Air moves like water and will find the easiest passage of least obstruction. There are multitudinous routes in but these are typical:

  • Through letterbox openings
  • Around windows
  • Around or under doors
  • Through keyholes
  • Through holes drilled for pipe work
  • Through electrical fittings in walls and ceilings
  • through plug socket gaps
  • through uninsulated walls
  • through gaps between floorboards
  • through chimneys
  • around loft hatches
  • at ceiling to wall joints
  • through gaps behind beams

A diagram supplied by Chimney Sheep of a cross-section of a house with all the locations where cold draughts can enter the home


These should all be draught-proofed or insulated, but make sure you leave deliberate vents open, such as areas where there are open fires or open flues, and rooms where a lot of moisture is produced, such as the kitchen, bathrooms and utility rooms. All homes should have controlled ventilation, to provide fresh air, reduce condensation and allow for air exchange. Leaky parts of the building are uncontrolled ventilation and let too much cold air in.

What is the difference between draught exclusion and insulation?

“Insulation” and “draught exclusion” are often used interchangeably, and any search for draught excluders will come up with insulation products, and vice versa.

With draughts, homes lose heat by the passage of warm air up and out of gaps, pulling cold air in from around other gaps to replace it. This cold air is heated for a bit, until it is pulled out through those gaps again, and so it continues. If you want to get technical about it, the warmth is being lost through convection.

Draught excluders work by either blocking the gap that the warm air is escaping out of, or blocking the gap the cold air is coming in through, or both. A draught excluder can be quite thin material, as it is simply blocking the flow of air. The trick is to fit it in the right place. For example, having an open chimney is like leaving a window open all the time. Around 80 cubic metres of air per hour is lost up the chimney, and this constant flow of warm air up the chimney is what pulls in cold air from around doors and windows. By blocking the chimney with an appropriate chimney blocker, you are both preventing the warm air from escaping and reducing the pull of cold air through other gaps.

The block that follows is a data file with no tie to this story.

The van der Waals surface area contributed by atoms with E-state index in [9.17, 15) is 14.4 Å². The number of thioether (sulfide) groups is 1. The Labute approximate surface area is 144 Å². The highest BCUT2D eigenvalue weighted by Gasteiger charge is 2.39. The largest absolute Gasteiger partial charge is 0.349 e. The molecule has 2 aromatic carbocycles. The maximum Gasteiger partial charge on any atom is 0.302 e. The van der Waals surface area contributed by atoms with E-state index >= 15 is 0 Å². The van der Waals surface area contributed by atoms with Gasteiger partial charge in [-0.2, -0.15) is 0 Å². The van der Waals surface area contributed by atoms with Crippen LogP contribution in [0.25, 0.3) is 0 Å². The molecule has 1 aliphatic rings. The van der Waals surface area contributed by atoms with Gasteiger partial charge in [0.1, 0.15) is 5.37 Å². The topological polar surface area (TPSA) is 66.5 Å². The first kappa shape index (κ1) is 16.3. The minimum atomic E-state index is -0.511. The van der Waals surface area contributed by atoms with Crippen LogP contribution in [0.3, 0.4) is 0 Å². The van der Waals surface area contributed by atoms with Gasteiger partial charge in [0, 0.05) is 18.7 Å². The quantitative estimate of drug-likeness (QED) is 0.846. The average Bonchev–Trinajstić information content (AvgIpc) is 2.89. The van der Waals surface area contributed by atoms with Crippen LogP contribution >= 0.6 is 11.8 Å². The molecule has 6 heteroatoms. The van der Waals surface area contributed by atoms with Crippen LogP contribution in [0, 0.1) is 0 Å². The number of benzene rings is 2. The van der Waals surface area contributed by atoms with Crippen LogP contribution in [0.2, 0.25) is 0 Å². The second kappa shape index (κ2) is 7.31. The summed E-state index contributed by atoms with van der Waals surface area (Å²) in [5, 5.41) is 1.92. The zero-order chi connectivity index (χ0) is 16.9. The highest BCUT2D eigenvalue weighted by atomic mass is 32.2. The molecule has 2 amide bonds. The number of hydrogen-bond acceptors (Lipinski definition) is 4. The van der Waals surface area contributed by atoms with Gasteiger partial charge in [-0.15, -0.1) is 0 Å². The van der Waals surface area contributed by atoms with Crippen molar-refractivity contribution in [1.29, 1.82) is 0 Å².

An image taken with a thermal imaging camera showing the chimney stack glowing as it is warmed by warm air from the home travelling up the chimney. A thin wisp of orange against purple graphically shows warm air escaping into the night air

Insulation, on the other hand, prevents heat loss though conduction. Your home is warm on the inside and cold on the outside.  The warmth is passing through the solid building materials that construct your roof, walls and floors, and is cooled by the colder materials on the outside of your house. By putting insulation material in the way, it traps lots of air which is a poor heat conductor, and prevents the warmth from being conducted out of your home.  That’s why it’s important to have a thick enough layer of insulation in order for it to work effectively.

Which is a more effective measure, insulation or draught proofing?

If your house doesn’t have any insulation, then that’s where you should start. You could be losing around 25% of your household heat through an uninsulated loft. Topping up loft insulation is also beneficial. But once you start looking at retrofitting wall and floor insulation, it can get expensive and the payback takes longer. It is often cheaper and more effective to draught-proof your home to make a noticeable difference to the energy efficiency and comfort of your home.